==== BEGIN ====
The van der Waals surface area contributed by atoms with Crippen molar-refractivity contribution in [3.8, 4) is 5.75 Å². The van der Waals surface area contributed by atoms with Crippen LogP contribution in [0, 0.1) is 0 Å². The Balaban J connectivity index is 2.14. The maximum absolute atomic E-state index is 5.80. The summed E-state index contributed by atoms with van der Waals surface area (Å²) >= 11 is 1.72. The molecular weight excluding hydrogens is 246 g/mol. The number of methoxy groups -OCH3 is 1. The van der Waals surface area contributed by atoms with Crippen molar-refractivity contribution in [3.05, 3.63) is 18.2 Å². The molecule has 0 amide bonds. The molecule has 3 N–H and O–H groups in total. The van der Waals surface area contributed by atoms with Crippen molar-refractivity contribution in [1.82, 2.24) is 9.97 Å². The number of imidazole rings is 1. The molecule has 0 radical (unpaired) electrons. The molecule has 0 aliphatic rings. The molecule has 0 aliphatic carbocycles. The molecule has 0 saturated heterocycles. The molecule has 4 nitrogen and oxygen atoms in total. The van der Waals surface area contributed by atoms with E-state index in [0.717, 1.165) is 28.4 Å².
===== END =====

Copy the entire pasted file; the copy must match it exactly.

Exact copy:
The van der Waals surface area contributed by atoms with Crippen molar-refractivity contribution in [3.8, 4) is 5.75 Å². The van der Waals surface area contributed by atoms with Crippen LogP contribution in [0, 0.1) is 0 Å². The Balaban J connectivity index is 2.14. The maximum absolute atomic E-state index is 5.80. The summed E-state index contributed by atoms with van der Waals surface area (Å²) >= 11 is 1.72. The molecular weight excluding hydrogens is 246 g/mol. The number of methoxy groups -OCH3 is 1. The van der Waals surface area contributed by atoms with Crippen molar-refractivity contribution in [3.05, 3.63) is 18.2 Å². The molecule has 0 amide bonds. The molecule has 3 N–H and O–H groups in total. The van der Waals surface area contributed by atoms with Crippen molar-refractivity contribution in [1.82, 2.24) is 9.97 Å². The number of imidazole rings is 1. The molecule has 0 radical (unpaired) electrons. The molecule has 0 aliphatic rings. The molecule has 0 aliphatic carbocycles. The molecule has 0 saturated heterocycles. The molecule has 4 nitrogen and oxygen atoms in total. The van der Waals surface area contributed by atoms with E-state index in [0.717, 1.165) is 28.4 Å².